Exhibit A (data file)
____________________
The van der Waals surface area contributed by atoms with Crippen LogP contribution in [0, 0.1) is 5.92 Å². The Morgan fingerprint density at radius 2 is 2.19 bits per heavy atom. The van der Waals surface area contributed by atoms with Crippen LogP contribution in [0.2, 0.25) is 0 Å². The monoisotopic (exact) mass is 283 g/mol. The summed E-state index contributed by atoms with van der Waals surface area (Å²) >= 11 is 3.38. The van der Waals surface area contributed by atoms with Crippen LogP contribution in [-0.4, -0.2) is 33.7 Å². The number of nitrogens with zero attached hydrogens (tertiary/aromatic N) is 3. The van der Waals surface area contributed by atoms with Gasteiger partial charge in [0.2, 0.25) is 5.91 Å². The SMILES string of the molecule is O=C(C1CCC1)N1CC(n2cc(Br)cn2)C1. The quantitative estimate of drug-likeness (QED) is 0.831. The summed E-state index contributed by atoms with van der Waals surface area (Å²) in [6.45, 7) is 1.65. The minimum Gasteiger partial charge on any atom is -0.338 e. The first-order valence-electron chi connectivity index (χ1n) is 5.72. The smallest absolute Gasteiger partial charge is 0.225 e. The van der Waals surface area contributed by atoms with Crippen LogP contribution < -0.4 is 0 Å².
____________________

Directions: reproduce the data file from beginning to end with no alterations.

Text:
The van der Waals surface area contributed by atoms with Crippen LogP contribution in [0, 0.1) is 5.92 Å². The Morgan fingerprint density at radius 2 is 2.19 bits per heavy atom. The van der Waals surface area contributed by atoms with Crippen LogP contribution in [0.2, 0.25) is 0 Å². The monoisotopic (exact) mass is 283 g/mol. The summed E-state index contributed by atoms with van der Waals surface area (Å²) >= 11 is 3.38. The van der Waals surface area contributed by atoms with Crippen LogP contribution in [-0.4, -0.2) is 33.7 Å². The number of nitrogens with zero attached hydrogens (tertiary/aromatic N) is 3. The van der Waals surface area contributed by atoms with Gasteiger partial charge in [0.2, 0.25) is 5.91 Å². The SMILES string of the molecule is O=C(C1CCC1)N1CC(n2cc(Br)cn2)C1. The quantitative estimate of drug-likeness (QED) is 0.831. The summed E-state index contributed by atoms with van der Waals surface area (Å²) in [6.45, 7) is 1.65. The minimum Gasteiger partial charge on any atom is -0.338 e. The first-order valence-electron chi connectivity index (χ1n) is 5.72. The smallest absolute Gasteiger partial charge is 0.225 e. The van der Waals surface area contributed by atoms with Crippen LogP contribution < -0.4 is 0 Å².